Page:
In an effort to mark the centennial of the United States’ entry into World War I, the Evanston History Center is publishing a series of profiles documenting various aspects related to the war and exploring Evanston’s role in it.

After the U.S. declared war against Germany on April 6, 1917, and entered World War I, many Evanston residents rallied to the colors. Many also heeded calls for service in nursing, Red Cross work, and numerous other war-related activities. From the famous, –future Vice President of the U.S. Charles Gates Dawes– to the civic minded,– William “Billy” Levere– to the young and unknown, the residents of Evanston took part in the Great War.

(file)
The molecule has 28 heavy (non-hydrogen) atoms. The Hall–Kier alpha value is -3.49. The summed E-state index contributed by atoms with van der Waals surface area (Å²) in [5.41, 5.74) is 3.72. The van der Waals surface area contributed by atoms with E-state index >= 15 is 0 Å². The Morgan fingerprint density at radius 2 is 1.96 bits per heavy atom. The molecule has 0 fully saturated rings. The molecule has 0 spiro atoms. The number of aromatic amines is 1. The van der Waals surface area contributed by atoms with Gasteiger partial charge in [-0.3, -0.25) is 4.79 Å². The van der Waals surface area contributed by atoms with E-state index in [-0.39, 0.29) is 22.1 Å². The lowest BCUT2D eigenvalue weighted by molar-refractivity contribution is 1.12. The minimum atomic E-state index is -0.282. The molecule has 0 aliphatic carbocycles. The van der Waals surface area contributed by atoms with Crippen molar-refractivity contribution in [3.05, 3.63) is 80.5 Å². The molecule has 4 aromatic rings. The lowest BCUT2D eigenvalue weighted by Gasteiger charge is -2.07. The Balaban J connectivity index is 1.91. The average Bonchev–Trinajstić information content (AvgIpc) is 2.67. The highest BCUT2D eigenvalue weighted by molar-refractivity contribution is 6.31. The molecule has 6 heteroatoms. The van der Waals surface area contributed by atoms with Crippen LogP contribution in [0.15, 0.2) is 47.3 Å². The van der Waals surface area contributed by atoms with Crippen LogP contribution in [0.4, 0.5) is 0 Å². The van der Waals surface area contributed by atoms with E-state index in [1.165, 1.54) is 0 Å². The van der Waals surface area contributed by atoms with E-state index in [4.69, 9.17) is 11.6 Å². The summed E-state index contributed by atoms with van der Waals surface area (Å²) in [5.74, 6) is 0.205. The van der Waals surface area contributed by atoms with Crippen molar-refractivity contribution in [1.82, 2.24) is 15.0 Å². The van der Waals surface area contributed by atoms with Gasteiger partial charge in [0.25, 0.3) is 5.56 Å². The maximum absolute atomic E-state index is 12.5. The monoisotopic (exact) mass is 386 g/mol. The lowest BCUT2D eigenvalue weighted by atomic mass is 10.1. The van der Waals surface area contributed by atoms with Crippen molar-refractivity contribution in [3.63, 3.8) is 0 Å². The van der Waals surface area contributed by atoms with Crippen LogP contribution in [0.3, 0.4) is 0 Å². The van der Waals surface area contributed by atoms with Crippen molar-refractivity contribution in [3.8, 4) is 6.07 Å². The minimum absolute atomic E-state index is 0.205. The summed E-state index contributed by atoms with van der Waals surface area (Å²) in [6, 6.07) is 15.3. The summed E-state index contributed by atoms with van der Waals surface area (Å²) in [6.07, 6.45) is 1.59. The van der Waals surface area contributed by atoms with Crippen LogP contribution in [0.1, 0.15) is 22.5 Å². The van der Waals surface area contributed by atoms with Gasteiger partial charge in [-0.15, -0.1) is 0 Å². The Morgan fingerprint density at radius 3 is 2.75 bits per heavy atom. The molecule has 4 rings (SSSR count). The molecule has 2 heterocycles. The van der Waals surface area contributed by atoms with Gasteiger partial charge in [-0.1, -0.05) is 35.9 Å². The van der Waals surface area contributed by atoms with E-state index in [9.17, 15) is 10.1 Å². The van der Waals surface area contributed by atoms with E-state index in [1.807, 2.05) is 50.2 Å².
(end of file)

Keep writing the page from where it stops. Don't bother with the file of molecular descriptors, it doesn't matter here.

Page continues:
Ultimately, the United States raised a military force of four million men and many tens of thousands of civilian workers served alongside the military. Whatever role they took, Evanston’s residents would find themselves far from home, deployed across the country and overseas in camps, hospitals, canteens, and bases, and on the front lines.

Read more about the war and some Evanston connections in the following essays:

The Evanston War Memorial
Restoration: Profiles of Evanston’s ‘War Dead’*

Throughout the Centennial, EHC will be posting more materials and updates and adding to the profiles of those who died in the war.  

*The term “War Dead” is an historical one, used frequently and with respect throughout the war years and afterward. It is used here with the same respect and desire to make an historical connection with the time.